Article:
Lending money is always a risk, but our economy is built on the ability of those without funds to borrow money and pay it back over time. Despite creditors’ precautions, however, sometimes those they loan money to cannot pay. Other times, the debtor can pay but attempts to put assets out of creditors’ reach by fraudulently transferring the assets. If you loaned money and believe a debtor has fraudulently transferred funds you are entitled to collect, contact the Hunnicutt Law Group. Our firm was founded by attorney Stephen Hunnicut, who is still its leader after 30 years of practicing law. When you hire us, we offer our honest advice and stand by your side every step of the way. We provide our services as experienced legal advocates alongside our understanding that, while we chose to enter the legal profession, few clients choose to end up in a courtroom. We make every effort to minimize your stress, whether this is your first, tenth, or fiftieth lawsuit.
What Is a Fraudulent Transfer?
The Texas Uniform Fraudulent Transfer Act (TUFTA) defines what it means to “transfer” funds and explains what makes the transfer fraudulent.
What Qualifies as a Transfer?
Unfortunately, the law’s definition of transfer is not the most reader-friendly. Cutting through the wordy description, a transfer includes methods of conveying or disposing of assets, including:
- Paying money,
- Releasing a claim to property,
- Leasing an asset, and
- Creating claims in others against the asset.
If a debtor conveys or disposes of an asset in these ways, it qualifies as a transfer regardless of whether the disposition is:
- Subject to conditions, or
The one exception is when a debtor disclaims property.
What Makes a Transfer Fraudulent?
Naturally, a fraudulent transfer of property must involve fraud. So, what is a fraudulent conveyance? In short, a transfer is fraudulent in two circumstances. The first consists of the debtor intending to defraud a creditor, while the second involves unequal value exchanged.
In addition, a transfer can be fraudulent as to both current and future creditors. A transfer is fraudulent as to future creditors when the creditor obtains claim to the property within a “reasonable time” after the transfer.
TUFTA is exacting and precise, but that precision can make it difficult to follow. Breaking the text down a piece at a time helps.
First, a transfer is fraudulent when the debtor intended to:
- Defraud a creditor,
- Hinder the creditor’s ability to recover, or
- Delay the creditor’s ability to recover.
The statute provides several factors that may indicate the debtor had an improper intention.
The first factor is whether the transfer was to an “insider.” If the debtor is an individual, an insider is:
- A relative,
- A business associate,
- A business associate’s relative,
- A business the debtor has or shares control over, or
- An agent of the debtor.
If the debtor is a business, insiders include:
- People who control the debtor,
- Relatives of people who control the debtor, and
- Businesses the debtor is a part of.
A transfer is fraudulent if made to an insider, even if the debtor uses an intermediary.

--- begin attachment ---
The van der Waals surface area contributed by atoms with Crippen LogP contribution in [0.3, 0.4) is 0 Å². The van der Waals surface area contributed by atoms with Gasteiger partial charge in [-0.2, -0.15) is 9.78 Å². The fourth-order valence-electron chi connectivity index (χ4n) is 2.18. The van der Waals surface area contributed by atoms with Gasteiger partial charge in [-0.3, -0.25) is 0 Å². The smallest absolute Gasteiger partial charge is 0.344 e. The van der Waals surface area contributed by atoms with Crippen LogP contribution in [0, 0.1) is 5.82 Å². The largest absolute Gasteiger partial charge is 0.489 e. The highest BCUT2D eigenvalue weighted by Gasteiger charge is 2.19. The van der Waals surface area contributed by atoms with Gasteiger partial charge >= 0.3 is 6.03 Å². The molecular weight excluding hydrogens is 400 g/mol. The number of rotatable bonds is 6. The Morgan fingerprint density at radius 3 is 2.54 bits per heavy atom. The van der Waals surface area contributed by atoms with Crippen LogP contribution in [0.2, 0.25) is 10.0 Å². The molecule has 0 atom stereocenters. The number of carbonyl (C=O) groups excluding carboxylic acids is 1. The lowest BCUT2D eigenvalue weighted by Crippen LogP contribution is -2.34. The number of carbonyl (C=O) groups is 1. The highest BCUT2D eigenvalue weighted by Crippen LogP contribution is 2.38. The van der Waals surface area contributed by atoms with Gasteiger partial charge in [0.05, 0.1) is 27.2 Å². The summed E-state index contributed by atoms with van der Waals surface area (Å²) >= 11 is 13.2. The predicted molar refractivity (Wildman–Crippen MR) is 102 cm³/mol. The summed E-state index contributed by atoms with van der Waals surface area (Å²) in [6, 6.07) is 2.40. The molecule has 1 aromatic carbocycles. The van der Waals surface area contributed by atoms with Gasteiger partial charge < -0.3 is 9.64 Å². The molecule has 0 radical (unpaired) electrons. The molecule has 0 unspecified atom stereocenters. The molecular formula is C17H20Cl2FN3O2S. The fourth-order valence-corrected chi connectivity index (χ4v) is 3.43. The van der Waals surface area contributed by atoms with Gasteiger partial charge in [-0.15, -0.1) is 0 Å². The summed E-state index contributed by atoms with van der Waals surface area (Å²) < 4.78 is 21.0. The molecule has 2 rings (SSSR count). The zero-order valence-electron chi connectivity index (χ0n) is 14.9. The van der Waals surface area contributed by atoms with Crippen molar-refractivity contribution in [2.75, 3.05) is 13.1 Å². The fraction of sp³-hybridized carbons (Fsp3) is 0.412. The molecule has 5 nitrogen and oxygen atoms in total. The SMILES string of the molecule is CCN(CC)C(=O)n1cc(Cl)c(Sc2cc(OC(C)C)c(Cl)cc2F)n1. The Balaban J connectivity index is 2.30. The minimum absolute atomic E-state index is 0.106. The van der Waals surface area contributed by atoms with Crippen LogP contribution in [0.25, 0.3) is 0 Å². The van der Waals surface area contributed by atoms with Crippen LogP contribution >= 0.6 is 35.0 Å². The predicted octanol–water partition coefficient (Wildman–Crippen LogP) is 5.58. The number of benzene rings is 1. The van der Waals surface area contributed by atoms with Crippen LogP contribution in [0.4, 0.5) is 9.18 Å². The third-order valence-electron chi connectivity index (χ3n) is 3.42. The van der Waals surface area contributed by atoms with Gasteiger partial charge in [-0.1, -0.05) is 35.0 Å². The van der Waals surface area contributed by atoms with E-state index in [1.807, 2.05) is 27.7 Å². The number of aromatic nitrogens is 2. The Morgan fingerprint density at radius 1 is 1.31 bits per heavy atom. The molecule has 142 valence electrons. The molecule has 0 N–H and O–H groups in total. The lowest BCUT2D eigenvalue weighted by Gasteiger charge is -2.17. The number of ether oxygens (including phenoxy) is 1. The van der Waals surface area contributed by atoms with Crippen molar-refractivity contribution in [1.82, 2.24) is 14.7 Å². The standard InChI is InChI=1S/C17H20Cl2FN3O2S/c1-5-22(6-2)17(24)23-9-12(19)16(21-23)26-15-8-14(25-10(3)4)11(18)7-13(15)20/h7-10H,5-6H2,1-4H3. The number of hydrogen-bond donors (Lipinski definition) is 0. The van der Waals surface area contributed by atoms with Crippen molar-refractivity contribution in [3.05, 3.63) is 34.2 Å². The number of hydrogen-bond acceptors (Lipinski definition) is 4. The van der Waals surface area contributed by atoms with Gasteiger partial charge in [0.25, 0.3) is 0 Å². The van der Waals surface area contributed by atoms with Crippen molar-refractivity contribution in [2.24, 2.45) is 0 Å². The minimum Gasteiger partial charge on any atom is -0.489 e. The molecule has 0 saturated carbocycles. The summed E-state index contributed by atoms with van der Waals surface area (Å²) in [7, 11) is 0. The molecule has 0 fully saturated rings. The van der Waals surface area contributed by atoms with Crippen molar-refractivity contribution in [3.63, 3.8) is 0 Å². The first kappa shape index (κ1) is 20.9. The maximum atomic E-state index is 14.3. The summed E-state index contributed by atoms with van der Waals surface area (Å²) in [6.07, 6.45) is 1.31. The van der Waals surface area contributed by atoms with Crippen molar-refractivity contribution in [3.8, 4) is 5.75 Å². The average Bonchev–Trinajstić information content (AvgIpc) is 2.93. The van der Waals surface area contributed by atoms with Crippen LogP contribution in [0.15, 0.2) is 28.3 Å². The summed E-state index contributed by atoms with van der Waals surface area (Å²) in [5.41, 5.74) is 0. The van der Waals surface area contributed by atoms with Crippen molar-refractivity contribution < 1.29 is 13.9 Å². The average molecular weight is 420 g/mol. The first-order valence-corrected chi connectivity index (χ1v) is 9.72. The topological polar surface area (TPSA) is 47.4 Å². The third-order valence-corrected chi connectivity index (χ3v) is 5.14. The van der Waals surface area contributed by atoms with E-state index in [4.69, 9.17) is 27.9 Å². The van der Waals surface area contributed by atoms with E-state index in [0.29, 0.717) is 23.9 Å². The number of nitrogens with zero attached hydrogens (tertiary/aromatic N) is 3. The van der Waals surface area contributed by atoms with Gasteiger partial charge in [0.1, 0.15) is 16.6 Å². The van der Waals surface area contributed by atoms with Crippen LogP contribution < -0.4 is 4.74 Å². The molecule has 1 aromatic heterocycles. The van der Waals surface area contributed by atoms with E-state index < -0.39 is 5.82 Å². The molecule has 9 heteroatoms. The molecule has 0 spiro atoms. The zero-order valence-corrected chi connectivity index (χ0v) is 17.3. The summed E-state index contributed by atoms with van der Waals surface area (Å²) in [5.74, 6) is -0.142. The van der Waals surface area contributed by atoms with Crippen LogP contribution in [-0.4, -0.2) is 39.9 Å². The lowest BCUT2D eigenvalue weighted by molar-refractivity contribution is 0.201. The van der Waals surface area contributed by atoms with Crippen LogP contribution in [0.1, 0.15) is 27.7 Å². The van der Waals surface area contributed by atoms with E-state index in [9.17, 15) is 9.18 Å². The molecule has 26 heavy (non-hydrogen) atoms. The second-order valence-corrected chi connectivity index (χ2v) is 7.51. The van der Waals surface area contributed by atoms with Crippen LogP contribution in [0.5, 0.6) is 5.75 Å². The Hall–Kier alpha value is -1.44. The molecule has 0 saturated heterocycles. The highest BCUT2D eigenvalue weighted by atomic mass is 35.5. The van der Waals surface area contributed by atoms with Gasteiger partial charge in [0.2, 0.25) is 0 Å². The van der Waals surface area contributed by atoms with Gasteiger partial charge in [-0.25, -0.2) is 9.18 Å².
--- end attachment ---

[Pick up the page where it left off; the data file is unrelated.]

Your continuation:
In addition, the debtor may have intended a fraudulent transfer when the debtor:
- Continued to possess or use the property after the transfer;
- Concealed the transfer;
- Was sued or threatened with a lawsuit before the transfer;
- Absconded after the transfer;
- Removed or concealed assets;
- Was insolvent or became insolvent shortly after the transfer; and
- Transferred assets shortly before or after incurring substantial debt.
Note that this list is not exclusive.
Value of the exchange
Second, a transfer is fraudulent in two situations where the debtor did not receive something of “reasonably equivalent value” in exchange. The first occurs when the transfer involved a business or a transaction where the debtor’s assets were “unreasonably small” relative to the value of the transaction. The second occurs when the debtor transferred the asset when they intended, expected, or reasonably should have expected to incur debt beyond their ability to pay.
Filing a Lawsuit
If you believe a debtor has fraudulently transferred property to avoid a debt they owe you, you can sue them to protect your interest. The fraudulent transfer statute of limitations is typically four years, meaning you must file the lawsuit within four years of when the transfer occurs.
Under TUFTA, you can ask that a court:
- Void the transfer to the extent necessary to settle your claim;
- Attach your claim to the asset;
- Prevent the debtor from making additional transfers;
- Appoint a receiver to take charge of the transferred asset; or
- Levy execution against the asset.
What remedy you request will depend on the circumstances.
How Can an Attorney Help?
Lending assets to others always involves some risk. But you can fight back when your debtors attempt to avoid their obligations by transferring away assets. An experienced creditor attorney, like those at Hunnicutt Law Group, can guide you through the process of fighting to protect your interests. We are there throughout the entire process, from determining where to file a fraudulent transfer lawsuit to the best remedy to pursue. Contact us today to learn more. We are available by videoconferencing, online, or by phone.